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Discussion Starter · #1 ·
How Many are Running 2166 or 2366? I have a 1997 2166 with 1000 engine hours which i have a 25' head on. I have trouble losing beans out the back when get on Hillside. Any one else had these problems. Anyone thought how they would replce there 66 when time comes?
 

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We also owned a 1997 2166 until this past fall. We had around 2400 engine hours and 2000 rotor hours on it. We rebuilt the whole thing, just ran out of capacity. Never had trouble losing beans out the back, could open the sieves up but u may get a bunch of crap in the sample. We ended up replacing our 66 with a 2388, almost to big for us but the 2377 was a joke and we don't have enough help to run 2 combines.
 

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Discussion Starter · #3 ·
capacity not really a problem could use more hp somtimes but the 3 elephant ears feed so much better than 2 can average 4.2 mph in 50+bu beans no problem. its just when you get on sidland or terrace it start pushing them out the back
 

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I guess i've never heard of it pushing beans out the back when unlevel. We basically farm flat so i've never really experieced that problem. I'd say slow down a bit but i highly doubt it'd help?
 

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pbullock. Is the machine losing the crop off the right side or the left side when on the hillside depending how the machine is at and the grade. Tell me more about problem.
 

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We ran a 2366 for 4 years. Ran a 1083 ch & a 25' platform on it. We have some rolly ground, but not maybe as rolly as yours and never ran into a problem with it throwing beans out the back. Sounds to me that it is overloading the sieves on one side.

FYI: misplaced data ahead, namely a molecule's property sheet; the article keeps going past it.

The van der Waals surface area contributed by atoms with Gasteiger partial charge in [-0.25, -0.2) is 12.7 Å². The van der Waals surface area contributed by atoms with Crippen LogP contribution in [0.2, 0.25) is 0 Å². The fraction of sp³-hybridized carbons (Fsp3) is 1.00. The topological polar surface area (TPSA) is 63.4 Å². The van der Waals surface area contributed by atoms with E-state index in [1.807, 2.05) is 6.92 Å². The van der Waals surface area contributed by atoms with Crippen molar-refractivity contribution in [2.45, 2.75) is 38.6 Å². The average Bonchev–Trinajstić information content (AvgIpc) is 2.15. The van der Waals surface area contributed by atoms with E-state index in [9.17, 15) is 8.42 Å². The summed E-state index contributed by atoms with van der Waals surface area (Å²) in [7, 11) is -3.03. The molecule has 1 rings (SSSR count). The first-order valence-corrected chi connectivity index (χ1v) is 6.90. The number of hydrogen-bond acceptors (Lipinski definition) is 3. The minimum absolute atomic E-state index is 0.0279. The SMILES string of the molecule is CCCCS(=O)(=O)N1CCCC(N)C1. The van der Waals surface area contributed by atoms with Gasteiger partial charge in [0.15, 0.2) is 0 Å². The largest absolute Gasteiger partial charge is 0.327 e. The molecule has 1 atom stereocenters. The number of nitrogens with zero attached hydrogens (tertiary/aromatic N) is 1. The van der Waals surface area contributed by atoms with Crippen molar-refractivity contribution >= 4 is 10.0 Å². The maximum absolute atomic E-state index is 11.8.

Have you checked for any obstructions that might keep air from flowing evenly across the sieves? Or maybe grates that are plugged that is not allowing grain to drop evenly onto the sieves? When on a sidehill this may cause the problem to magnify if an area of the sieve is already overloaded

We had a 1660 that had a rubber fdlapper that bolted to the farside auger under the concaves to flip grain towards the center of the sieves. You might check into installing one of these. Drawback would be that you would need to have that side on the 'downhill' side to work effectively.

We replaced ur 2366 last year with a 2388. No comparison between the 2 machines. We should have bought an 88 instead of the 66
 

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Buy the sidehill dividers for the sieves They bolt on the sieve rails in the middle of the sieves I believe their are 3 on a 2166 They keep the grain going straight out the back not letting move to the downhill side. You can buy them at any CaseIH dealer.
 

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As others said, the sidehill kit which consists of dividers that go down the ribs of the chaffer will help keep material from sliding to the downhill side as it shakes out to the rear of the cleaning system. Correct air blast is also something to keep on top of. Also check that your pinch point on the concaves/rotor is where it should be and that you are getting even distribution to the auger bed and in turn to the chaffer. If you are loading up one side right from the start, even on level ground, it will only be amplified to a huge degree once you start going across a slope.

We've had a 2366 for several years now, 1640 before it, and have always been able to keep losses well in check, even with 1/2-2/3s of the farm in the HEL catagory. This combine will be staying with us for awhile yet with the acres we're putting through it, but when the time comes a 2388 will most likely take its place, though if the right 2377 came into play for the right price who's to say.....
 
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